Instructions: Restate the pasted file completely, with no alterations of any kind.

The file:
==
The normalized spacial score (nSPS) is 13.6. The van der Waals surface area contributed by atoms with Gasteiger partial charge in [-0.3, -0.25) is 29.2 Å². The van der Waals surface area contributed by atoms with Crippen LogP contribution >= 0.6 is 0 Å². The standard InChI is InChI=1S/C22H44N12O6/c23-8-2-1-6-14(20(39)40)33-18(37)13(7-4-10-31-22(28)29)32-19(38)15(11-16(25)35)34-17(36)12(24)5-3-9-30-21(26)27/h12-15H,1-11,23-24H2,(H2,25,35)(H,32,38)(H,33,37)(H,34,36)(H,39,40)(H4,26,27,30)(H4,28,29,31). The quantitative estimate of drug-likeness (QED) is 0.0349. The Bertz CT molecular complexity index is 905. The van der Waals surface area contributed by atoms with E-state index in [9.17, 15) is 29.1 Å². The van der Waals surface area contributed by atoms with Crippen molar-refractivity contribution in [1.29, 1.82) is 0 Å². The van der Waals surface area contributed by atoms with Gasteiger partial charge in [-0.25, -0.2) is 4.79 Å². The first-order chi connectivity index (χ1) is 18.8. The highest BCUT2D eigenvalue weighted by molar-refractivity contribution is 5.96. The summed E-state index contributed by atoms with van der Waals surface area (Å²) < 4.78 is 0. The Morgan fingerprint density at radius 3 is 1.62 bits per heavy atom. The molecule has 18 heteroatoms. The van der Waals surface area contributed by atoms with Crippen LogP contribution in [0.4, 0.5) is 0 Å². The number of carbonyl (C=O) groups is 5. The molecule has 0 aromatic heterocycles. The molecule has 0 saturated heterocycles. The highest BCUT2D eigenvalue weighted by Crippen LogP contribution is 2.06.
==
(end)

The normalized spacial score (nSPS) is 13.6. The van der Waals surface area contributed by atoms with Gasteiger partial charge in [-0.3, -0.25) is 29.2 Å². The van der Waals surface area contributed by atoms with Crippen LogP contribution >= 0.6 is 0 Å². The standard InChI is InChI=1S/C22H44N12O6/c23-8-2-1-6-14(20(39)40)33-18(37)13(7-4-10-31-22(28)29)32-19(38)15(11-16(25)35)34-17(36)12(24)5-3-9-30-21(26)27/h12-15H,1-11,23-24H2,(H2,25,35)(H,32,38)(H,33,37)(H,34,36)(H,39,40)(H4,26,27,30)(H4,28,29,31). The quantitative estimate of drug-likeness (QED) is 0.0349. The Bertz CT molecular complexity index is 905. The van der Waals surface area contributed by atoms with E-state index in [9.17, 15) is 29.1 Å². The van der Waals surface area contributed by atoms with Crippen molar-refractivity contribution in [1.29, 1.82) is 0 Å². The van der Waals surface area contributed by atoms with Gasteiger partial charge in [-0.25, -0.2) is 4.79 Å². The first-order chi connectivity index (χ1) is 18.8. The highest BCUT2D eigenvalue weighted by molar-refractivity contribution is 5.96. The summed E-state index contributed by atoms with van der Waals surface area (Å²) < 4.78 is 0. The Morgan fingerprint density at radius 3 is 1.62 bits per heavy atom. The molecule has 18 heteroatoms. The van der Waals surface area contributed by atoms with Crippen LogP contribution in [0.4, 0.5) is 0 Å². The number of carbonyl (C=O) groups is 5. The molecule has 0 aromatic heterocycles. The molecule has 0 saturated heterocycles. The highest BCUT2D eigenvalue weighted by Crippen LogP contribution is 2.06.